Contents: Preface/Sachchidanand Joshi. Introduction/Molly Kaushal. Section I: Poetics and Ethics: 1. Poetic vision in the Mahabharata/Radhavallabh Tripathi. 2. Ethical dilemmas in the Mahabharata/Kavita A. Sharma. 3. Mahabharata and modern dilemmas a search for a living tradition beyond metaphysical trappings/Sehdev Kumar. Section II: Translations, Adaptations and Variations: 4. Ashvamedha Parva of Vyasa and Jaimini -A Comparison/Shekhar Sen. 5. Variations on Vyasa: The First Bengali Mahabharata/Pradip Bhattacharya. 6. Mahabharata: A Symbol of Composite Culture during the Mediaeval Period/Mansura Haidar. 7. The Mahabharata through the Eyes of Two Jaina Poets of Karnataka/H.S. Shiva Prakash. 8. Mahabharata and Regional Variations: Sarala Mahabharata in the Folklore of Odisha/Mahendra K. Mishra. 9. Mahabharata in the Literature and Lore of Kashmir/S.S. Toshkhani. Section III: Folk and Tribal Traditions: 10. Folk Adaptations of the Mahabharata: The Parallel Journey of Rajasthani Literature/Chandra Prakash Deval. 11. Bhilo nu Bharath in the Sociocultural and Religious Life of the Bhils/Bhagwandas Patel. 12. The Mahabharata in Adivasi Narrative, Creation, Myth, and Folk Theatre: Bhima’s Persona in the Folklore of Gondwana-Chhattisgarh Region/N.K. Das. 13. Gond Pandavani: A Narration by Pardhans/Vasant Nirgune. 14. Mahabharata: Tangibility of the Intangible/A.K. Das. Section IV: The Himalayan Complex: 15. Sacred Landscape of the Pandavas in Garhwal/D.R. Purohit. 16. Multiple Realities, Realpolitik, and Anti-heroes Duryodhana and Karna of the Himalaya in a Secularizing India/Lokesh Ohri. 17. Worship of Heroes and Anti-heroes of the Mahabharata in Western Uttarakhand: Changing Self-perceptions and the Intimate Divine/Neeru Nanda. 18. The Mahabharata Lore: Temples and Legends in the Beas-Yamuna Region/O.C. Handa. Section V: Performance Traditions. 19. Thoda Dance-Drama Tradition in Himachal Pradesh/Tulsi Raman. 20. Pandavayana: Pandava Gatha Singing/Lalita Kaushal. 21. Lord Krishna in Jatra: The Popular Theatre of Bengal/Soumen Sen. 22. The Mahabharata, A Voyage into Celestial Space and Time: A Study of the Cult Tradition in South India/Pulikonda Subbachary. 23. “Making That Young Bride a Widow, Whoever She May Be”: Aravan-Kuttantavar, From Kuvakkam to Coimbatore/Alf Hiltebeitel. 24. Mahabharata in Kutiyattam/G. Venu. 25. Fight between Narakasura and Satyabhama in Harivamsa and Southern Performance Tradition/A. Purushothaman and A. Harindranath. 26. From Nehru to Benegal: An Alternative Mahabharata/Bodh Prakash. Index.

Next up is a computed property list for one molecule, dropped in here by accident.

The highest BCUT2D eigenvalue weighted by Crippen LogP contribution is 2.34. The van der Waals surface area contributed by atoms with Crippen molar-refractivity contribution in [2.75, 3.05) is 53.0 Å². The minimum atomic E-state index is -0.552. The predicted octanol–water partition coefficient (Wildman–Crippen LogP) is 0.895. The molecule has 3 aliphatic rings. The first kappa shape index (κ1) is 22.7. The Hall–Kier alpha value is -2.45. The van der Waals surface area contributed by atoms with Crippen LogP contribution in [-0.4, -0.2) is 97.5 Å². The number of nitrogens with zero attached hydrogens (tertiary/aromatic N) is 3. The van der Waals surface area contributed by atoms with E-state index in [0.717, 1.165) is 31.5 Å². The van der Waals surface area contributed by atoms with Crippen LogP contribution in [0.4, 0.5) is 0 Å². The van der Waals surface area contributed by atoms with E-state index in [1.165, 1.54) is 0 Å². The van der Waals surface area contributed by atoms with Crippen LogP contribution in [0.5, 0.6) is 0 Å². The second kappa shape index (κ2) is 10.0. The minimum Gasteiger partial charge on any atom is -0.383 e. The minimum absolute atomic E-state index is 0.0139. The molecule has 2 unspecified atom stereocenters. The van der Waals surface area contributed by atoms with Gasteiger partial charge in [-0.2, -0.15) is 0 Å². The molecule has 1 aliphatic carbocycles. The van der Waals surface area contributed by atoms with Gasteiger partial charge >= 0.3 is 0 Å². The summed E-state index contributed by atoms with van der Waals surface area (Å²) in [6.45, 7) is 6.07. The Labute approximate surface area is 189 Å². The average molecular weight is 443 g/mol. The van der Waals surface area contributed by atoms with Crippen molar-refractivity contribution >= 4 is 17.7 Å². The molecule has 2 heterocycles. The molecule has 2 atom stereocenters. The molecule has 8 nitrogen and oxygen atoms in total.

The fascinating world of multiple Bharatas that this book introduces its readers with is that of a perennial tale discovered and created afresh at each juncture of time; at each moment of self-doubt and self-exploration; at each rejoicing of self-discovery and self-recovery. If one does not come across a seamless continuity here, one does not encounter apparent ruptures either. The Bharatas, as narrated here, present us with amazing diversity with palpable consubstantiality expressed in myriad forms and multiple hues; tradition belonging as much to its contemporaneity as to its past; belonging as much to the spokes as to the axle; centrifugal and centripetal at once; a tradition old and new at the same moment of time.
The book is based on the proceedings of a seven-day international conference organized by the Indira Gandhi National Centre for the Arts (IGNCA) on the living traditions of the Mahabharata in the year 2011. The conference explored the multiple tellings and retellings of the Mahabharata story as sung, danced, and celebrated in festivals, inscribed on to geographic landscapes, committed to memory as sacred genealogy, embodied in rituals, and sculpted in shrines and temples. The presentations ranged from issues of poetics and ethics to translations, adaptations, and variations to folk and tribal traditions as sung, recited, and performed. Rather than exploring the Mahabharata as a book or a singular narrative, these papers focus on the multi-tradition of the Mahabharata in all its multidimensionality, multiplicity, and above all, in its fluidity. The book would certainly interest the scholars engaged in the study of the living heritage of Indian epics, folklorists, indologists and anthropologists.